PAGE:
ISSN 1301 - 0883 / E-ISSN 1309 - 3886


Eastern J Med: 14 (2)
Volume: 14  Issue: 2 - 2009
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1.Pathogenesis & Laboratory approach to Thrombophilia
Renu Saxena, Monica Sharma
Pages 29 - 35
Thrombophilia is a term used for any hypercoagulable state, either inherited or acquired. The former is considered after excluding acquired predisposing causes like trauma, immobility, Dirseminated inta vascular cuagulation, pregnancy and anitphospholipid syndrome etc. It frequently results from interplay of genetic and acquired factors. An individual’s risk for DVT would be determined by the combination of his or her baseline propensity for thrombosis and the magnitude of the acute insult. Inherited hypercoagulable states may be secondary to deficiency of natural clotting inhibitors or elevated procoagulants or increased fibrinolytic factors . Amongst these, activated protein C resistance, is the commonest underlying cause .Testing for thrombophilia is best performed in stages. Highest-yield assays (screening tests) should be performed first and, if positive, should be followed by appropriate confirmatory tests. Cornerstone of initial treatment is heparin, either unfractionated or low molecular weight, followed by oral anticoagulation.

2.Thrombosis in neonates and children
Tulika Sethi
Pages 36 - 45
The incidence of thrombosis is lower in children than in adults, however thrombosis related pediatric morbidity and mortality are significant. The incidence of thrombosis is maximum in neonates and during adolescence. The hemostatic system in the newborn differs from children and adults. Children till 6 months of age have lower levels of the vitamin-K–dependent coagulation factors II, IX, and X, compared to adults. Levels of thrombin inhibitors, such as antithrombin and heparin cofactor II, are similarly low at birth. Levels of protein C and S are low at birth. Protein S levels approach adult values by the age of 3-6 months, but protein C levels remain low even into childhood. Furthermore, plasminogen levels are low in newborns and infants. Thrombin generation is decreased (probably because of low prothrombin levels) and delayed in newborns compared with adults. There is a second peak of thrombosis during adolescence with more adult like risk factors In this article we will review the literature for pertinent clinical and management issues of experts in the field of neonatal and pediatric thrombosis. The material is presented in a manner that is to relevant to clinical practice.

3.Role of endothelial nitric oxide synthase gene in vascular diseases
M.S. Akhter, Arijit Biswas, Renu Saxena
Pages 46 - 50
The endothelial nitric oxide synthase (eNOS or NOS 3) is expressed in the endothelium where it produces Nitric Oxide (NO) from L-arginine. NO a powerful short lived vascular substance, plays a key role to maintain vascular homeostasis. Association of endothelial nitric oxide synthase gene variants and nitric oxide has been found in many vascular diseases chiefly stroke, coronary artery disease and hypertension. The variants have been associated with low plasma nitric oxide concentrations and reduced vascular reactivity, however difficulties in measuring those phenotypes implicates that their functions remain unclear. While a large no of studies report the association of NOS3 gene with vascular diseases, a few are contradictory to such reports. So a need for large scale genetic association studies using tagging polymorphisms to confirm or refute the role of NOS3 gene in vascular diseases is strongly warranted.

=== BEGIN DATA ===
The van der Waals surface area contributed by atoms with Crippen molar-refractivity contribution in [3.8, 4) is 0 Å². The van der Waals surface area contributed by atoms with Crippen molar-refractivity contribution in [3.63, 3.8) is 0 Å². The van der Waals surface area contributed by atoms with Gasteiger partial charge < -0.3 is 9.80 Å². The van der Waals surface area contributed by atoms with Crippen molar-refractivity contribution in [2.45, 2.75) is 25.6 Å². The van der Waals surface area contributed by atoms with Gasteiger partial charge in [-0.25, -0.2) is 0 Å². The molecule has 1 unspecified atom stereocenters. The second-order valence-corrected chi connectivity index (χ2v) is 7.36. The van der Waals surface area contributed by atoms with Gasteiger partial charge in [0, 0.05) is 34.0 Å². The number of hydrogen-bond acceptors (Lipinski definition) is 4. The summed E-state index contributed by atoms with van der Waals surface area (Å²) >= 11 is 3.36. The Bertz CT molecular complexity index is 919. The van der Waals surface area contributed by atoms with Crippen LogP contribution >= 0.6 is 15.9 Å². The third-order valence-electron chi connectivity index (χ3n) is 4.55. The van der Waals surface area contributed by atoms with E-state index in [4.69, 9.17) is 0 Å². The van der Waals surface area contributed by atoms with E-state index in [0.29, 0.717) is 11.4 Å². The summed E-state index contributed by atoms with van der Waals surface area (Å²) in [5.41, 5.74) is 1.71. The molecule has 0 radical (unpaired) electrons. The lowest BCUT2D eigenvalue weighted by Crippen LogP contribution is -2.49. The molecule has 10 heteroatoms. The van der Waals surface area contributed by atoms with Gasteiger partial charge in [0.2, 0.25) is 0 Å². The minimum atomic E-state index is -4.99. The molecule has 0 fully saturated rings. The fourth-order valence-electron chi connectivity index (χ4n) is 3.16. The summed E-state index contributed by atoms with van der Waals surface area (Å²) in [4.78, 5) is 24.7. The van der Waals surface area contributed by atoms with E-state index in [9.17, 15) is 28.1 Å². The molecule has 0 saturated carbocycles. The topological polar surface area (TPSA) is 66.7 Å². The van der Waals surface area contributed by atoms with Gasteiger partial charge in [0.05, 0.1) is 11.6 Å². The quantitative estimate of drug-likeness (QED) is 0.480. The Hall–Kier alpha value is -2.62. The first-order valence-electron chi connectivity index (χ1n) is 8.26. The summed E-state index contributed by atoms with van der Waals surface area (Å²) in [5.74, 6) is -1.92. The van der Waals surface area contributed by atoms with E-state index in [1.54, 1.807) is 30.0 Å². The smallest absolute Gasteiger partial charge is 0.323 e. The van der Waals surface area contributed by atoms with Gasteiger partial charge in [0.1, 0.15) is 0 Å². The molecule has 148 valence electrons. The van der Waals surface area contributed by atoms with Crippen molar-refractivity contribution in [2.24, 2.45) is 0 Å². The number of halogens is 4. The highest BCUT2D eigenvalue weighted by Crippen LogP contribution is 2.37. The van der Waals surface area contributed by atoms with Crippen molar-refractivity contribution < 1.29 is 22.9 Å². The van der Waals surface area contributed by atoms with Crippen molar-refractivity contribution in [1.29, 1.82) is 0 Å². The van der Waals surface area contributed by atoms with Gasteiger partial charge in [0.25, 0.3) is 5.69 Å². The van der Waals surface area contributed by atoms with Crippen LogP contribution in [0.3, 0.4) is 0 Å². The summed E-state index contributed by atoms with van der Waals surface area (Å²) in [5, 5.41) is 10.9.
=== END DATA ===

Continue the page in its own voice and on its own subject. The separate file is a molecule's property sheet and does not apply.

4.Antiphospholipid syndrome
Mohan B. Agarwal
Pages 51 - 56
Antiphospholipid syndrome is characterized by arterial or venous thrombosis and/or recurrent miscarriages together with presence of anticardiolipin antibodies and/or lupus anticoagulant and/or anti-ß2-glycoprotein 1 positivity. The exact pathogenic role of antibodies in the development of thrombosis still remains to be fully elucidated. Novel mechanisms involving both the complement pathway and micro-particles have been described. This knowledge might identify novel therapeutic targets and improve the management.

5.Acute pulmonary embolism
Ritesh Agarwal, Subhash Varma
Pages 57 - 68
Pulmonary embolism is a common illness with a potential for considerable morbidity and mortality. It is often misdiagnosed because patients present with a wide array of symptoms and signs. The clinical setting can raise suspicion, and certain inherited and acquired risk factors predispose susceptible individuals. A quantitative D-dimer level in the blood is the best screening test where pretest clinical probability is low. Computed tomographic angiography has become the most commonly used modality for diagnosis in all other settings. Treatment requires rapid and accurate risk stratification before development of right ventricular dysfunction and cardiogenic shock. Anticoagulation is the cornerstone of treatment. Thrombolysis is mainly indicated in patients with hemodynamic compromise and hypotension. Right ventricular dysfunction on echocardiography identifies another high-risk group who might require thrombolysis even if normotensive on presentation. This article reviews the current concepts in the diagnosis and management of pulmonary embolism.

6.Medical management of deep vein thrombosis
Manoranjan Mahapatra, Pravas Mishra, Tulika Seth, Renu Saxena
Pages 69 - 72
Making a diagnosis of deep vein thrombosis requires both clinical assessment and objective testing. Once a patient is diagnosed with an acute deep vein thrombosis, low-molecular- weight heparin is the agent of choice for initial therapy and oral anticoagulant therapy is the standard for long-term secondary prophylaxis. Therapy should continue for at least 3 months; the decision to continue treatment beyond 3 months is made by weighing the risks of recurrent thrombosis and anticoagulant related bleeding, and is influenced by patient preference.

7.Thromboprophylaxis in the general medical patients: making sense of the current guidelines and controversial issues
Pravas Mishra
Pages 73 - 77